WALTON COUNTY, Ga. - The Georgia Coyote Challenge kicks off Thursday and like every year, it’s not without controversy.
The challenge encourages hunters to kill coyotes to win a lifetime hunting license but a local group said these types of contests need to end.
“There are better ways to deal with it than try to kill your way out of a problem,” said Berry College professor Chris Mowry.
Mowry is also the founder of the Atlanta Coyote Project. He’s been studying the elusive predators since 2002 and working to put a stop to the Georgia Coyote Challenge.
“It’s a recipe for disaster in certain places,” Mowry said.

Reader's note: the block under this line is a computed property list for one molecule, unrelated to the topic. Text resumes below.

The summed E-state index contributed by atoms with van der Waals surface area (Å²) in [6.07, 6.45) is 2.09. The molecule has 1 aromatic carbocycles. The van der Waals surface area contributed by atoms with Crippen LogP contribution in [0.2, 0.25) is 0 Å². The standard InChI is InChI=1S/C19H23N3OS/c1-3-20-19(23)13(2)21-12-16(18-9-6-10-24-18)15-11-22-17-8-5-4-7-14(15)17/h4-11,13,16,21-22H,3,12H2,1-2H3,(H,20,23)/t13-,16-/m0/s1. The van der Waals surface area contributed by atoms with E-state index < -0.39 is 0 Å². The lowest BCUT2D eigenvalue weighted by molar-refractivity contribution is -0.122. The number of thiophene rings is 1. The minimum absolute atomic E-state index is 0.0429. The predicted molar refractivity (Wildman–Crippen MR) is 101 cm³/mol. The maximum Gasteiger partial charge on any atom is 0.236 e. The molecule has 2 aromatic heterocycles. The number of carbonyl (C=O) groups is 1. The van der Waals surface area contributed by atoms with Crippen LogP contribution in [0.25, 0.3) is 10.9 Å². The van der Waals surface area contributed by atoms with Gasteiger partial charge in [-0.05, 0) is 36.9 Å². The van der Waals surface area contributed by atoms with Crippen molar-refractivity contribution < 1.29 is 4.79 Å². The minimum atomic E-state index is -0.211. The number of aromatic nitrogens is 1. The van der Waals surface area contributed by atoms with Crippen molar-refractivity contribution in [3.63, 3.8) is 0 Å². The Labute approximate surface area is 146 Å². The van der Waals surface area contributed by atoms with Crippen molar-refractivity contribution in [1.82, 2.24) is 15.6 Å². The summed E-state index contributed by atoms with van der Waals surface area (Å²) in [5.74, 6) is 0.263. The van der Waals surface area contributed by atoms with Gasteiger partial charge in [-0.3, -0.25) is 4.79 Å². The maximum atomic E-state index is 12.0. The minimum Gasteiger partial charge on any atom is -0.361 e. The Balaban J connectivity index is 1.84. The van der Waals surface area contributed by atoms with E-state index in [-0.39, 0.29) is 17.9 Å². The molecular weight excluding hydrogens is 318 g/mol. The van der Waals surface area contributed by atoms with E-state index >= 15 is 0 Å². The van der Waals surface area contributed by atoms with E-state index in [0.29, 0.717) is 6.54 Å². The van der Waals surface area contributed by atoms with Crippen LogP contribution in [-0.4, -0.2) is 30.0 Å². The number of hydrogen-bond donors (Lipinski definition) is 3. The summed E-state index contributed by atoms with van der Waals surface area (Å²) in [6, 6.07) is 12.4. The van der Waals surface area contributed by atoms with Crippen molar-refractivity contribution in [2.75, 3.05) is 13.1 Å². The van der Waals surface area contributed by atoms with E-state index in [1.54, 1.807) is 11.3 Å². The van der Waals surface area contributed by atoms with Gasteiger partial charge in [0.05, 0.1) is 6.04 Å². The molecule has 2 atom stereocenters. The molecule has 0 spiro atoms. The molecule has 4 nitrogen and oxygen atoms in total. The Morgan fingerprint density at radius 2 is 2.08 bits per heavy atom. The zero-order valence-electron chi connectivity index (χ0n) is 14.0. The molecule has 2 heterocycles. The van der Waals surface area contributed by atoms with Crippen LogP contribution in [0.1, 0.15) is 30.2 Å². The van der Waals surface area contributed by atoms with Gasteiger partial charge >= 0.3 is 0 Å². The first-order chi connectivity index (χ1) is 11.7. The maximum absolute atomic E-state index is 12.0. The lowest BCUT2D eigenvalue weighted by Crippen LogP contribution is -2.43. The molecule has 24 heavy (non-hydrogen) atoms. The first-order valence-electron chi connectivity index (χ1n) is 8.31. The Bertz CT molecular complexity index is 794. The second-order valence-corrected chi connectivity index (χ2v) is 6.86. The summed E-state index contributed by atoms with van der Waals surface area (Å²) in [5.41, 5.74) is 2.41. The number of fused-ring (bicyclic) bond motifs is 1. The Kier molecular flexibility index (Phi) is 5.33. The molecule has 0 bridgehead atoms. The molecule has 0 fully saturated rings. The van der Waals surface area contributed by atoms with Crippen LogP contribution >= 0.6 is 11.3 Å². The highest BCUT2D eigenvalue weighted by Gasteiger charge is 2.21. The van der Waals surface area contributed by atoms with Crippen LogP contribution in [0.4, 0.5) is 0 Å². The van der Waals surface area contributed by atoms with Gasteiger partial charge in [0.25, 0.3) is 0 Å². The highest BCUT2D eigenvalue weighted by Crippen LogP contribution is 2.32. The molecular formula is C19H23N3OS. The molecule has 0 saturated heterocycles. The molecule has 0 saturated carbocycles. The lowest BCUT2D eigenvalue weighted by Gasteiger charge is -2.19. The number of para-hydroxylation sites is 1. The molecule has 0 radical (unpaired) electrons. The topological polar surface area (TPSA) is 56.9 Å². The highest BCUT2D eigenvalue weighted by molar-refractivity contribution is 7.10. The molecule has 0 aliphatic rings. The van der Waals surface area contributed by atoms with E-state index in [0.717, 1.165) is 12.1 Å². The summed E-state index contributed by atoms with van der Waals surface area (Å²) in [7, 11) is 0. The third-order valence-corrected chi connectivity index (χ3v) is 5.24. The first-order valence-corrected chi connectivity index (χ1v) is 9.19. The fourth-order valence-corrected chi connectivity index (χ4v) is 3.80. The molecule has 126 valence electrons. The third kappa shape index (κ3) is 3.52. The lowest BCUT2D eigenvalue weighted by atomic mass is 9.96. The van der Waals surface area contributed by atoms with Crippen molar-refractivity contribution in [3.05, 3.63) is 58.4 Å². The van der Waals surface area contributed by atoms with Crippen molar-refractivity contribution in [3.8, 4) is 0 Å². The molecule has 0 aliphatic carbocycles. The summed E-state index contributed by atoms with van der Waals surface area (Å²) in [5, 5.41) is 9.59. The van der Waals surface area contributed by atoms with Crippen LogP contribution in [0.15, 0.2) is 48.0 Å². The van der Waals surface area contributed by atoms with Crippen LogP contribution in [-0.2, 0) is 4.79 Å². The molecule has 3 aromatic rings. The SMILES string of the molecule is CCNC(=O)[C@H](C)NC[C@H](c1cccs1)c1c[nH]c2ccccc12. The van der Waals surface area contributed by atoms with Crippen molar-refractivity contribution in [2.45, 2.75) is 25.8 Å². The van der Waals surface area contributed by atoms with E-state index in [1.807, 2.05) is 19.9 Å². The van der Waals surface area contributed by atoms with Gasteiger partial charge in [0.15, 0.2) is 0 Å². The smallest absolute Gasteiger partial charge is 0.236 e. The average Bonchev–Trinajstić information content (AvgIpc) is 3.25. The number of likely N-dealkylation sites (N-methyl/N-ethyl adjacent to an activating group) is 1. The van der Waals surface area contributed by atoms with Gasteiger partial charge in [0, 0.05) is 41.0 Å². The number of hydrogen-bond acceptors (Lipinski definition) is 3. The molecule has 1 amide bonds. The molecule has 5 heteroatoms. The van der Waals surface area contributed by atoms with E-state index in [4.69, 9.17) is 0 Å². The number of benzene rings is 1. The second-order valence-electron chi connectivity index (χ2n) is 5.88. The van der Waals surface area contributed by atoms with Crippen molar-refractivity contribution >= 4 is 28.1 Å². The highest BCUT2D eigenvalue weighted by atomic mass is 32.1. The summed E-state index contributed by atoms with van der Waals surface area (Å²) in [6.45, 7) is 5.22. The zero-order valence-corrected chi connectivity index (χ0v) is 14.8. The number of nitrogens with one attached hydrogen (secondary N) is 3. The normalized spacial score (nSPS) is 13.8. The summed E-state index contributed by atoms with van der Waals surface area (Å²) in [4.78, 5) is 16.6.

Mowry said when humans killed off the red wolf population, coyotes moved in.
“When we try to kill predators and remove predators, it often leads to unattended ecological consequences,” Mowry said.
Mowry said coyotes start to breed more and have larger litter sizes to fill the void.
Channel 2’s Craig Lucie went to the Georgia Department of Natural Resources offices in Walton County and spoke with a biologist about the ecological consequences. He said this will barely put a dent in the populations.
“It was mainly an educational campaign,” said DNR deer biologist Charlie Killmaster.
Killmaster said hunters kill 30,000 to 40,000 coyotes a year and the contest won’t trigger more breeding.
“This contest is not designed to do that and doesn’t do that,” Killmaster said. “We took about 200 coyotes in the contest last year which is not near enough to illicit a density dependent response.”
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